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by Peter Patzak
Die Weltmaschine is a true hymn to life, freedom and art in all its forms. Erni Mangold proved to be the perfect protagonist, one could even say that the leading role was written with her in mind. One of the first films in which Christoph Waltz took part.
New life, new perspectives
When a film like Die Weltmaschine, directed by Peter Patzak in 1981, is mentioned, people usually think of one of the first roles played by the now world-famous Christoph Waltz. Actually, the actor only plays a small role in the feature film, while ample space is dedicated to the great Erni Mangold. Erni Mangold is the intense and passionate protagonist of this little TV film, which, in turn, features a welcome touch of fantasy along with a personal drama, masterfully depicted on screen by the versatile talent of Peter Patzak.
Erni Mangold plays Annaliese, the widow of a painter, who for years has simply painted the backgrounds for her husband’s works. Determined to return to the village where she grew up, she discovers that a mysteriously disappeared inventor has built there a bizarre ‘world machine’, which no longer seems to work, but which is activated only by Annaliese’s presence. The woman discovers that the spirit of the inventor lives inside the machine and, since it might soon be sold and destroyed, she will do everything she can to get money to prevent the sale.
Die Weltmaschine is a true hymn to life, freedom and art in all its forms. Annaliese, after the death of her husband, refuses to move to her daughter’s and chooses to return ‘where she had once been happy’. A new, unexpected mission leads her to travel far and discover a talent she had always ignored. While her family thinks that by now life has nothing more to offer her, Annaliese rebels, chooses a new path, discovers herself incredibly young and, at the same time, finally discovers her true nature.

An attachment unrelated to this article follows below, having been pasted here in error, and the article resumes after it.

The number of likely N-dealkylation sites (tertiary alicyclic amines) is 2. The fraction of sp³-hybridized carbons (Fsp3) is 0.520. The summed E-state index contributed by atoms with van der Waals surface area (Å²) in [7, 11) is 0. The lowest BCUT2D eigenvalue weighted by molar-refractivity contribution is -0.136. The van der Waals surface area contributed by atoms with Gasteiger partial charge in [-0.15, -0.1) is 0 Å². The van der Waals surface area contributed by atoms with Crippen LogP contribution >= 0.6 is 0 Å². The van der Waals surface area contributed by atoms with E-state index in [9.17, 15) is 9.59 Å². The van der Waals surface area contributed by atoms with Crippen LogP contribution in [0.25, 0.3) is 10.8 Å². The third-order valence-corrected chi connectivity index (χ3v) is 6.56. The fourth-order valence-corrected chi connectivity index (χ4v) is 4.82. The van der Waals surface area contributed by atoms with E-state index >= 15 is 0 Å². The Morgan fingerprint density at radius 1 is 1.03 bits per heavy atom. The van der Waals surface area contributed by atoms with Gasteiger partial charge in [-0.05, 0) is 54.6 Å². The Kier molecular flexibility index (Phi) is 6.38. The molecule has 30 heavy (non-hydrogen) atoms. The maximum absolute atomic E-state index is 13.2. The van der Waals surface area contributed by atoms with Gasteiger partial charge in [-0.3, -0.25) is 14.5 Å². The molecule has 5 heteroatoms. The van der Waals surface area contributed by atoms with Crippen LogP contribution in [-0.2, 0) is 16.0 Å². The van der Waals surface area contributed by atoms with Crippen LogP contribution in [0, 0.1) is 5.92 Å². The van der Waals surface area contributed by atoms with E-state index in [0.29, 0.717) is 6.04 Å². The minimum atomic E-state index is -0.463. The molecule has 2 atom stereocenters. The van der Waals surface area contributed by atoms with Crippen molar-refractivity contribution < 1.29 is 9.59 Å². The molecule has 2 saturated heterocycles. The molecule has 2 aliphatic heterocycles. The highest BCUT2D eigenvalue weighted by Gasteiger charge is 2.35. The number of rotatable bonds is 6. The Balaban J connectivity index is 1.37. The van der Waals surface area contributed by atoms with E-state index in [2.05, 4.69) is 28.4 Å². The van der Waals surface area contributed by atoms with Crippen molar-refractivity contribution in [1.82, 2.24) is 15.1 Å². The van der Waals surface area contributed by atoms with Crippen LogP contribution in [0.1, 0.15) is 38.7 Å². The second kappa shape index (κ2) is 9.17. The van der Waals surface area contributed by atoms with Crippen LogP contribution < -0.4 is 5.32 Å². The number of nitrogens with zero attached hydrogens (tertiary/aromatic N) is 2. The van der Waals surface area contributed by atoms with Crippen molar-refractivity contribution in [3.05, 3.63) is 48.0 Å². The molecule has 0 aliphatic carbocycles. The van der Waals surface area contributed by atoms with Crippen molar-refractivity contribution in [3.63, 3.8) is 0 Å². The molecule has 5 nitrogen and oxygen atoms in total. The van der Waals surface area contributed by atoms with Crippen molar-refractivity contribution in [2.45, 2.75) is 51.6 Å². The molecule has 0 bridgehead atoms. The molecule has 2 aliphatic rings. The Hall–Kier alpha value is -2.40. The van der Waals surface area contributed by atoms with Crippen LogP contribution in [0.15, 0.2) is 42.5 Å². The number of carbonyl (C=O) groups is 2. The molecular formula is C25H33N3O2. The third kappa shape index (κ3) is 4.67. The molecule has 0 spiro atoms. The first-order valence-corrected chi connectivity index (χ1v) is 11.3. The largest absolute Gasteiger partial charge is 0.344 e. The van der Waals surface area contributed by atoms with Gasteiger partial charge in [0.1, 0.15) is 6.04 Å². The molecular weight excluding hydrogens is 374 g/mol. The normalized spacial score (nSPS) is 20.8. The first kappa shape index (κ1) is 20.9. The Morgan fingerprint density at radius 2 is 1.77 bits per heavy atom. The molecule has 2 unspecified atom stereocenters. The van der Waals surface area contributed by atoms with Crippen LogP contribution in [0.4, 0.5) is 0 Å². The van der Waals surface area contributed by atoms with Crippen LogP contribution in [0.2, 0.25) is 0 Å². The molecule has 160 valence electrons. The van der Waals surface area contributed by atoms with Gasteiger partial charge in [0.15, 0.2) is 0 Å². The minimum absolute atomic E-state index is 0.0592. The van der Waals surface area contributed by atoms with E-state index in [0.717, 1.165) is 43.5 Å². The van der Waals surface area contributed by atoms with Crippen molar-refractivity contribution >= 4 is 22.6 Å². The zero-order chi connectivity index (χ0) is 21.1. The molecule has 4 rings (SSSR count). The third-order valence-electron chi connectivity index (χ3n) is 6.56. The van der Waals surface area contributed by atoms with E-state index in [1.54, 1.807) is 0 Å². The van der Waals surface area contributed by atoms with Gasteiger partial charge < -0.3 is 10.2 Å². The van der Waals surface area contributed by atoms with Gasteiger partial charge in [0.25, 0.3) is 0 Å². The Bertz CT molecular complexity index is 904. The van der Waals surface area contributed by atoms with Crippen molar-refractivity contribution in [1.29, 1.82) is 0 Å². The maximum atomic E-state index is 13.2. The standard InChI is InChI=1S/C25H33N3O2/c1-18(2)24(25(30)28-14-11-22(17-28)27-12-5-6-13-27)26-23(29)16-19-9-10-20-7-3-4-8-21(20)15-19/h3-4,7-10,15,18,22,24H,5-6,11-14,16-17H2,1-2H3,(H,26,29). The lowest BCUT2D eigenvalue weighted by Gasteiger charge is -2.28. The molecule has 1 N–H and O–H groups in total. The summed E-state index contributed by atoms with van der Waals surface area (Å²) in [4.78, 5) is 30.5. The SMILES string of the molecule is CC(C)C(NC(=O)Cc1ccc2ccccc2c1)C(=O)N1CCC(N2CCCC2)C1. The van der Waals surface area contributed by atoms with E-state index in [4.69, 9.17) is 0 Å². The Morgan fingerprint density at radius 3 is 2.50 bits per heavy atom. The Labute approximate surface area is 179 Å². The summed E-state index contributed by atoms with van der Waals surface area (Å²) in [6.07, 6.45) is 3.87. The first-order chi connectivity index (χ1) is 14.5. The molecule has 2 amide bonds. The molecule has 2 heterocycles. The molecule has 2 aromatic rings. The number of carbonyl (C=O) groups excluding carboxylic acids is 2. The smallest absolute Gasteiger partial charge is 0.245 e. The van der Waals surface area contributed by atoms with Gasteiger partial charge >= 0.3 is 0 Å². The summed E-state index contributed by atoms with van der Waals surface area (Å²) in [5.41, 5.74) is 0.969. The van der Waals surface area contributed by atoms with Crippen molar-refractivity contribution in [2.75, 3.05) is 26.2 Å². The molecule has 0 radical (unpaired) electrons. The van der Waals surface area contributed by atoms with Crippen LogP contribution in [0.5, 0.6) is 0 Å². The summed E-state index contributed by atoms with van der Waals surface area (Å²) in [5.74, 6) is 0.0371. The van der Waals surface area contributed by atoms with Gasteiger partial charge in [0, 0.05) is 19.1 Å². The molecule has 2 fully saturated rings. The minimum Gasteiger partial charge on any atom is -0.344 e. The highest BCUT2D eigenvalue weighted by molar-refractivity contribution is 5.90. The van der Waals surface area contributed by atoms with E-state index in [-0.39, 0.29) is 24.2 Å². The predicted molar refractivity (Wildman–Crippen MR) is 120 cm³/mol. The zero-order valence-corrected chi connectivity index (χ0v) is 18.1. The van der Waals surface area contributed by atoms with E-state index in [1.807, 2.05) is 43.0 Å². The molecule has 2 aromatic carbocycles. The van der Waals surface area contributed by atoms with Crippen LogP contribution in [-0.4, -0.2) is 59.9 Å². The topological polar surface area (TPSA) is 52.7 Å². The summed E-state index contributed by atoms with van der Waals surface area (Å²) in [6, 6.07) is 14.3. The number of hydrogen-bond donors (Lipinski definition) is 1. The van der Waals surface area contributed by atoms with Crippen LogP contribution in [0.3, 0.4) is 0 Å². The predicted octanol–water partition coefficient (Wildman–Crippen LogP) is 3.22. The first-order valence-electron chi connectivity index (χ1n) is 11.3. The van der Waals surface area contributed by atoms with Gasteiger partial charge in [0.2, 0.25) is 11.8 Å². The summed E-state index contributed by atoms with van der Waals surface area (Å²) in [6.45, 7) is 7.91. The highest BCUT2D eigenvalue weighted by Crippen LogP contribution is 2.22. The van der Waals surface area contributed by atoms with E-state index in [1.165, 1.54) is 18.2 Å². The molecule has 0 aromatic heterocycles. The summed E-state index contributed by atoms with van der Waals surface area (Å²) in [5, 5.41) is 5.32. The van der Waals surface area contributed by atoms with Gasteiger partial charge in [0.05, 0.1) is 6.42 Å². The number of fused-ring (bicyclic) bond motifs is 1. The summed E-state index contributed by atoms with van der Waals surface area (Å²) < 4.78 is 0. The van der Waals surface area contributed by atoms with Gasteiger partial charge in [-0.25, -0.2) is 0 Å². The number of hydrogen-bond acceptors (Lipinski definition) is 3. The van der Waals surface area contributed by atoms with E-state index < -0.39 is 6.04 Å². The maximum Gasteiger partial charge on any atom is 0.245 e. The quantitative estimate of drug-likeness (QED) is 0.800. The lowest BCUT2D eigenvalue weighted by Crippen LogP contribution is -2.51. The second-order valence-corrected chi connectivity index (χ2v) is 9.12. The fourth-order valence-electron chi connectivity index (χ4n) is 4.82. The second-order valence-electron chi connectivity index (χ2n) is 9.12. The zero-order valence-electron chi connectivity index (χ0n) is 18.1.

Erni Mangold proved to be the perfect protagonist, one could even say that the leading role was written with her in mind. Peter Patzak, for his part, emphasised her character and gave her a special aura of magic. Die Weltmaschine is in fact an apparently simple film that actually unfolds on several levels. On the one hand we have the simple everyday life of the protagonist, on the other a new, mysterious dimension in which the inventor of the machine now lives. And while the Styrian countryside initially seems to be the only place where Annaliese could live, the United States turns out to be a world where everything is possible, where dreams can finally come true, where young painters (our Christoph Waltz, in fact) always know how to give excellent indications, and where enthralling eighties music contributes to making us fully enjoy that wonderful sense of freedom.
Versatile, multifaceted, perfectly able to relate to any film genre – even making interesting experimental films – Peter Patzak has given us a little gem of New Austrian Cinema. A light and introspective film that does not suffer from the purely TV nature, which draws heavily from numerous genres and movements, but which stands out above all for its own, marked personality.
Original title: Die Weltmaschine
Directed by: Peter Patzak
Country/year: Austria / 1981
Running time: 95’
Cast: Erni Mangold, Ludwig Thiesen, Maria Bill, Carlo Böhm, Nelli Flo, Eduard Eibl, Rene Felden, Rainer Finke, Franz Gsellmann, Heinz Hartwig, Josefine Hawelka, Marcel Hillinger, Karl Höfler, Christoph Waltz, Harald Hirnberger, Christine Jirku, Hans Kraemmer, Marie Therese Kranzler, Peter Neubauer, Georg Tichy, Gerhard Swoboda, Manfred Schmid, Martin Suppan, Peter Patzak
Screenplay: Christine Nöstlinger
Cinematography: Heinz Hölscher
Produced by: Fernsehfilmproduktion Dr. Heinz Schneiderbauer